Save that smile for the unmelancholy Danes

In her cheerful July 2 Xpress article, “Welcome to the Happiest Place in America,” Alli Marshall didn’t mention joy expert Eric Weiner’s conclusion that Denmark is the happiest place on Earth. Here are some of the reasons why, according to my research.

The Danish maximum workweek is 37 hours, with a minimum of six paid weeks of vacation as well as nine national paid holidays. Health care is free and timely for all—no questions asked, almost no expense spared—with freedom to choose your dbut a main result is that people choose careers less based on pay or status, and more for what they love to do. In addition, private business still thrives, with the Danes ranking third in global competitiveness while maintaining a healthy growth rate and low jobless level. The government subsidizes the arts, but the money is awarded by a commission of private citizens (with membership rotated often).

Denmark also has one of the lowest poverty rates on Earth. Because few people are desperate, vegetable stands and bicycles are routinely left unattended and unlocked. Bike trails abound and are often separate from roads. Education is free at all levels. If you wish to go back to school, your tuition is paid and you get a $750 a month stipend for housing and food. You can be easily fired from a job, but every person [is allowed] four years of generous unemployment benefits during her/his lifetime. Thus there is also little hesitation in quitting an inhumane or unfulfilling job. The government even subsidizes friendship by financially backing almost any club that anyone can dream up.

Looking at these facts, I conclude that America is in the barbaric backwaters of the pursuit of happiness. Asheville’s high relative happiness occurs despite such a primitive system.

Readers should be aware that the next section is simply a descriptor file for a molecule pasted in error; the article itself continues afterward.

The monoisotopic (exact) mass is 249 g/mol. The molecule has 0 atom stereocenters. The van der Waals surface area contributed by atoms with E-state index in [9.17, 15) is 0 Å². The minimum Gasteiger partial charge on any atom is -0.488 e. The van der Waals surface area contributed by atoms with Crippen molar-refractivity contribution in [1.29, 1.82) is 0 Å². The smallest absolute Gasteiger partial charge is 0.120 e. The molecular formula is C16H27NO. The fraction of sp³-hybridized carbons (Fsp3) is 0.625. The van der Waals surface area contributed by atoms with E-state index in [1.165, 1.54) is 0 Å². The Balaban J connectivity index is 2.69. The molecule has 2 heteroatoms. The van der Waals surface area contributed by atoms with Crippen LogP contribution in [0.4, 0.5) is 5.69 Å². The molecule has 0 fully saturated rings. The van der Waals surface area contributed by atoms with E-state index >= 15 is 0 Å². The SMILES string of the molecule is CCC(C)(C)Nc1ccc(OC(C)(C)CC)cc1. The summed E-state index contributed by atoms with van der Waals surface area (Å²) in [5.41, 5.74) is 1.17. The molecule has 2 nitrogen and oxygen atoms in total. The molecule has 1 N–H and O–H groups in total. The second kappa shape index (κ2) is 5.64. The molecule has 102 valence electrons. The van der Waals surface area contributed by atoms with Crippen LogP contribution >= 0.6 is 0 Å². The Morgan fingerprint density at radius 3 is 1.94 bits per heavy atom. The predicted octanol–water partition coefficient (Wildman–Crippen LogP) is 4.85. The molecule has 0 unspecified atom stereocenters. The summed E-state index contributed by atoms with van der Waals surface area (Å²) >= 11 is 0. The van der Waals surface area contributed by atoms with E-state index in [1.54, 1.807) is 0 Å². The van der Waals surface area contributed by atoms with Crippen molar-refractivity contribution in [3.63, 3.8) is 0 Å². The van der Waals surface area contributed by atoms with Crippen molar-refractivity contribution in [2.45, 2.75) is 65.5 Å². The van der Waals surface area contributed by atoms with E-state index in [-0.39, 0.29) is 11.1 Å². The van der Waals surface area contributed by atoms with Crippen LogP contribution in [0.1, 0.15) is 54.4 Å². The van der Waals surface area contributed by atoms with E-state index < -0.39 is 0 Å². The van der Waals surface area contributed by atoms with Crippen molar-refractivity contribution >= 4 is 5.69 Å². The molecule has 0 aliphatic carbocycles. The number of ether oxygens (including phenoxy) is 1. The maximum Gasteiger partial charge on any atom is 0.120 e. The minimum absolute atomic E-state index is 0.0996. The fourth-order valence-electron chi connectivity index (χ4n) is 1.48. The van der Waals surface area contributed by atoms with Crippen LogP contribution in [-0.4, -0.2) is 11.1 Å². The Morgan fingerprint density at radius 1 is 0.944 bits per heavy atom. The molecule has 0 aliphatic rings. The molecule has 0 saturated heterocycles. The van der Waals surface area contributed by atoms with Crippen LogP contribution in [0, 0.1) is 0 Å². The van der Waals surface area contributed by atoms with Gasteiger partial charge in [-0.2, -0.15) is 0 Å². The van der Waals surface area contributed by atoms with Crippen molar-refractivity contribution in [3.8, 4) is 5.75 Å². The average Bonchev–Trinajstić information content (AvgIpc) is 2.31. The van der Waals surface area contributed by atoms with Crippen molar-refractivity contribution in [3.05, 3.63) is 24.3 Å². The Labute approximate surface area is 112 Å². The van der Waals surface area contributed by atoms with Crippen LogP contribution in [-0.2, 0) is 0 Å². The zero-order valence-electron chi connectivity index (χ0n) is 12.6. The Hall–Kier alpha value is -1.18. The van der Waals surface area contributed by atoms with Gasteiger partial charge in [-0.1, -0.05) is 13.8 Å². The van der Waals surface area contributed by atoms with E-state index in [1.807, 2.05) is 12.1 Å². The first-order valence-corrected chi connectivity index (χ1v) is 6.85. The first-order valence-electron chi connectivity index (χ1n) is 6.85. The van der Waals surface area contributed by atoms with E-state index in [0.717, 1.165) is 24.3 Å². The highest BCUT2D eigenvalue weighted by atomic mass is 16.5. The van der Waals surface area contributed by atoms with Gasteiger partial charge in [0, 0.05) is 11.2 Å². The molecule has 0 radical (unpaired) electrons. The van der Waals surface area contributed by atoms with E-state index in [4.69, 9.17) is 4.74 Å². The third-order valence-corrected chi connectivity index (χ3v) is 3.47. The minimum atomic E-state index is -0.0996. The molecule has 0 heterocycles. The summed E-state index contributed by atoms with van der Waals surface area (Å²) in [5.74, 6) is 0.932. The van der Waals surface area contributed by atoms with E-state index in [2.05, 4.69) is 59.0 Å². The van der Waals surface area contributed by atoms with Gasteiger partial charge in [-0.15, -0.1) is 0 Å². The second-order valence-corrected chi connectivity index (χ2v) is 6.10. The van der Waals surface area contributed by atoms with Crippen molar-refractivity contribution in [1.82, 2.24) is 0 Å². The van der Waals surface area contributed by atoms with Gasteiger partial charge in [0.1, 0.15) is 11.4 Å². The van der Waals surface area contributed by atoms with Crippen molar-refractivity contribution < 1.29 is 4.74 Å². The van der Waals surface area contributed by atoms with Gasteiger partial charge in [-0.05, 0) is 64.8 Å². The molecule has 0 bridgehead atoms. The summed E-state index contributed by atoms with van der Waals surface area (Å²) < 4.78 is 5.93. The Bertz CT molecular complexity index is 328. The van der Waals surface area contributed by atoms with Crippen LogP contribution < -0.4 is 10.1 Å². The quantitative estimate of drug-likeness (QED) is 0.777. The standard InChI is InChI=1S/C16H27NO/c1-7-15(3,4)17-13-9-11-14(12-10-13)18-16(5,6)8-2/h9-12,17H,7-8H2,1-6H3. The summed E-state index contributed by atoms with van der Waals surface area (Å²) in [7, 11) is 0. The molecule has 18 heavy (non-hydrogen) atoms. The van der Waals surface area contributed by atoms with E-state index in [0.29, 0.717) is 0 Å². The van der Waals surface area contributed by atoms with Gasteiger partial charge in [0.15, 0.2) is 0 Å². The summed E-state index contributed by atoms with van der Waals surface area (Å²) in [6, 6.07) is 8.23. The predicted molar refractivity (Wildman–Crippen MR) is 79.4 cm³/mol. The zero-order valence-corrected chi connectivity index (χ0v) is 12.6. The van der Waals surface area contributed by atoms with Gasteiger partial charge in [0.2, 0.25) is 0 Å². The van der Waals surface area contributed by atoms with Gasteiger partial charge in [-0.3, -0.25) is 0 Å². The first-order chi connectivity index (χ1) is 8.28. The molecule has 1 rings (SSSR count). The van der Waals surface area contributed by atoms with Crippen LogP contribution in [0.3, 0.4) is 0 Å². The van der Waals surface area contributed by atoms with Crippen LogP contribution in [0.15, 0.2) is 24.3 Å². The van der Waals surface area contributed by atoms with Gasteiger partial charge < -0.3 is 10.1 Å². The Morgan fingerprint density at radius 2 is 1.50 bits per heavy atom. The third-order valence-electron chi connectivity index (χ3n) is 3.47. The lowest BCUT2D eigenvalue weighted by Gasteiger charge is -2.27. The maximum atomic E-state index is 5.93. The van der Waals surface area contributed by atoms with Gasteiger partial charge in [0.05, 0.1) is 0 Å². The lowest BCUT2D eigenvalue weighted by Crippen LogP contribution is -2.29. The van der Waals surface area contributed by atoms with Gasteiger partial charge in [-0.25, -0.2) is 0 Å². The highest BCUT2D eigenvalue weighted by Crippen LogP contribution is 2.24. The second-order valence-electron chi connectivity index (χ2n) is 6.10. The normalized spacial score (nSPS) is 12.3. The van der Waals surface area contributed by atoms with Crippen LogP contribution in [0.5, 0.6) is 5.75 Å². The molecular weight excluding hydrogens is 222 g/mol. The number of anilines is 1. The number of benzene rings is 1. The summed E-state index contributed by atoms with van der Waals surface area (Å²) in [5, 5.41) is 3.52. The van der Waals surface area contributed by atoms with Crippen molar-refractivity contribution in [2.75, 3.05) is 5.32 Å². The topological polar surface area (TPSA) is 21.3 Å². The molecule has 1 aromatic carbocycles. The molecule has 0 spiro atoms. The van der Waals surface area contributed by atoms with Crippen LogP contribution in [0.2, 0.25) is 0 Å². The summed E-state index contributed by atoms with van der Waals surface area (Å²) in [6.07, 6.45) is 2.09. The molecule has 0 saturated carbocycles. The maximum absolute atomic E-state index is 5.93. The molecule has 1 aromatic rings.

— Bill Branyon

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3 thoughts on “Save that smile for the unmelancholy Danes

  1. AshevilleObserver

    Could Mr.Branyon analyze how those free government benefits in Denmark are paid for?

    The Danish Embassy Web site says this about Cost of Living there: “Due to a strong trade union movement, wages in Denmark are generally higher than in the United States. Negotiated minimum wage is approximately $12/hour. Income tax in Denmark, however, is high by international standards, and ranges from 45% to a high 64%. The flat-rate VAT in Denmark is 25%. Major exemptions from VAT are rents, medicine and newspapers. The cost of living in Denmark is considerably higher than in the United States. Copenhagen is among the five most expensive cities in the world.

  2. babalooy

    Yes income tax is 50% to 70%, but one big effect is that the Danes choose work more for what they love, and less for the money. Things are more expensive, but things are not considered that important. Free time and great economic security means the Danes have the energy to develop free time interests that are not just those of consumers.

  3. dave

    Whaoooo, there, buddy. Back up a bit. are you implying that there are other options in life than making lots of money to spend at wal mart and wendy’s?

    That sounds kinda unamerican.

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